newgradtraveltherapy Travel Healthcare Housing - Short-Term Leases

My name is Kaleigh and I am a traveling physical therapist who started traveling after I graduated PT school. I feel that mentorship is incredibly important to new grads looking to start traveling. It has become my mission to help new grads launch a successful traveling career.

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The New Traveler’s Guide to Setting up Housing: Lessons from my experiences packing for and setting up housing for 13 travel assignments Part 4 - Short-Term Leases

September 21, 2018

 

So, you’ve decided you don’t want to forfeit your entire housing stipend towards company-paid/corporate housing and you can’t secure an Airbnb for your next travel assignment. It’s time to find a short-term lease. Depending on the area, the availability of furnished apartments will vary. For instance, areas such as Fort Bragg, North Carolina will have a greater availability of short-term furnished leases due to the transient nature of a military town. In other areas, you will be hard pressed to find a short-term lease that is also furnished.

 

So where do you begin? Below is a short list of resources that will be helpful in your search for a short-term lease.

  1. Apartmentguide.com – This website is extremely helpful. You can filter your search for short-term leases and furnished apartments. Be aware that the price for a short-term lease will often be higher than the price listed on the website. The site also does a nice job displaying floor plans and photographs. When using this site, contact the apartment complex directly instead of filling in the contact request form. 

  2. Craig’s list – For those of who are adventurous or open to sharing an apartment, this can be a great resource for you, particularly in college towns.

  3. City Chamber of Commerce website – Often times, these websites will list apartment communities in the area as well as other housing resources

  4. Sublet.com

  5. For NYC… join the Facebook group Gypsy Housing

  6. It’s also never a bad idea to ask the facility about housing options. Sometimes, facilities have had travelers before you and can help point you in the right direction.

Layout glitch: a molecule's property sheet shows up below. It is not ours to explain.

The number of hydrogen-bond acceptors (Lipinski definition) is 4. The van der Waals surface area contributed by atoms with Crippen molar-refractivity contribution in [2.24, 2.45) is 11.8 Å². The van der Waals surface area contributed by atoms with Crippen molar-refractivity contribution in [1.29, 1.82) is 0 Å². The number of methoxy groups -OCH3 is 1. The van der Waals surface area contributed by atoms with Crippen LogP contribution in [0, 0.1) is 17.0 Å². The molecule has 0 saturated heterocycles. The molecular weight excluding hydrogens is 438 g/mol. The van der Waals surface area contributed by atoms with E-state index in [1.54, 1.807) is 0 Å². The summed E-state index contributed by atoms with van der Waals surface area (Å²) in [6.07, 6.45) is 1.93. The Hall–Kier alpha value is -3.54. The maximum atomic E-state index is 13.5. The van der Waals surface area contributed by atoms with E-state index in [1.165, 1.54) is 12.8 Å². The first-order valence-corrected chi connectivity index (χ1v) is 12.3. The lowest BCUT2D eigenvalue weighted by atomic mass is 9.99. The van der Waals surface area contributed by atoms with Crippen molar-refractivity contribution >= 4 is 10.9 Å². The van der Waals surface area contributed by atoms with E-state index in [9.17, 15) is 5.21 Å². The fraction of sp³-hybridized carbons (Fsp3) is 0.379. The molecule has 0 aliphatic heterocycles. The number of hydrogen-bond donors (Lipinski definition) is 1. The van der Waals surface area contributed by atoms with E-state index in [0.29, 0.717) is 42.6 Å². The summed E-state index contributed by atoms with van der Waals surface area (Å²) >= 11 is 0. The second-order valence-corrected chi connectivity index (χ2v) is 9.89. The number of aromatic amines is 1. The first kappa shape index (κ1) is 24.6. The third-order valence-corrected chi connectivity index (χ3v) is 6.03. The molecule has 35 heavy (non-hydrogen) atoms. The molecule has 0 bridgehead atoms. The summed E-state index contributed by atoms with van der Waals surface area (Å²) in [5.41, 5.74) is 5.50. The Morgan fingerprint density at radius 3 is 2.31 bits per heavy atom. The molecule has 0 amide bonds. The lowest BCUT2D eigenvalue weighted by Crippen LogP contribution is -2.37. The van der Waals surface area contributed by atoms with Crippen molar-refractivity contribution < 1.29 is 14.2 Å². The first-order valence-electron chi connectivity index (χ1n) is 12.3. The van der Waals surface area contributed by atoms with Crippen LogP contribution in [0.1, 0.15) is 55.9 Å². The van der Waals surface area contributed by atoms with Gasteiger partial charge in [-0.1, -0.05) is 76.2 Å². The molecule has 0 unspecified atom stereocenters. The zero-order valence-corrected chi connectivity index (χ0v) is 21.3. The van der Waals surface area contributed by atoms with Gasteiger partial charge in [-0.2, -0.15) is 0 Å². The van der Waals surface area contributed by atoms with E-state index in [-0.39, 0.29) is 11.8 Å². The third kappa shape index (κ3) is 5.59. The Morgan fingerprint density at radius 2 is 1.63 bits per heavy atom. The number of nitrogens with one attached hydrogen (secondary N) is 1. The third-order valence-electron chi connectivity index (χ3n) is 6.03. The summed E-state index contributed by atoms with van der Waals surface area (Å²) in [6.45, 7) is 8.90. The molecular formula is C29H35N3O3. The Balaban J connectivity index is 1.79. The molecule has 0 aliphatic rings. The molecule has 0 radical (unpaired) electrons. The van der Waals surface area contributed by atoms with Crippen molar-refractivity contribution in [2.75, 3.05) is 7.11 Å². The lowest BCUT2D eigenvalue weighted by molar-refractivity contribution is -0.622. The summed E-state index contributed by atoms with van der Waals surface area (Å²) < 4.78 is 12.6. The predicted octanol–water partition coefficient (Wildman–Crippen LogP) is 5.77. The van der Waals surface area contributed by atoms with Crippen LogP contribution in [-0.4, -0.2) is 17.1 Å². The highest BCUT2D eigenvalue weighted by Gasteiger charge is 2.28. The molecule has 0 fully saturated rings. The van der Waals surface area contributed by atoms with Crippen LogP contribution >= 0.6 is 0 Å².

HOUSING TIP: Prior to applying for a short-term lease, it is a good idea to request a letter of reference from your current landlord to give extra strength to your application for a short-term lease. Emphasizing that you are a traveling healthcare professional during your conversations with the leasing agent can also add substantial support to your application!

 

Now that you have had found an apartment that will do a short-term lease for the duration of your travel assignment, it’s time to submit an application. What does this entail?

  • A general application with your general information, income, employer, previous address, etc

  • An application fee (typically in the amount of approximately $50). This will cover the cost of a credit check to determine the amount of your security deposit

  • Rental history form (not always required)

  • Proof of employment (your recruiter will be able to get this filled out for you)

Once your application is approved, you will need to send a check to the apartment complex to cover the cost of your security deposit and first month’s rent along with any additional pet deposit and/or pet rent if applicable.

 

A QUICK WORD ABOUT PETS: Many travelers bring their pets with them on assignment, including myself. It is important to note that not all apartments are pet friendly. Additionally, many apartments will have breed restrictions, weight limits, and/or limits on the number of pets allowed per apartment. These are important questions to ask when speaking with the leasing agent.

 

NEXT STEPS: Once you have been assigned an apartment, you’ll want to find out what utilities, if any are included in the rent. In most cases, you’ll be responsible for your own gas & electric. That means setting up an account for each. The leasing agent should supply you with the names, phone numbers, and websites for the companies that supply your gas & electric. You’ll want to call each company to place a “Start Service” order prior to your move-in date.

 

 

The other thing you’ll want to take care of prior to moving into your new apartment is setting up your internet. Some apartment communities will be able to provide this for you at an additional fee which can be added to your rent. You can create your own portable WiFI network by purchasing a modem and router. From there, all you’ll need to do is contact an internet provider to set up your service. You’ll be able to avoid all installation and equipment fees by having your own equipment. Be sure to ask your leasing agent which internet providers service their community since you’ll be doing all of this long-distance.

 

 

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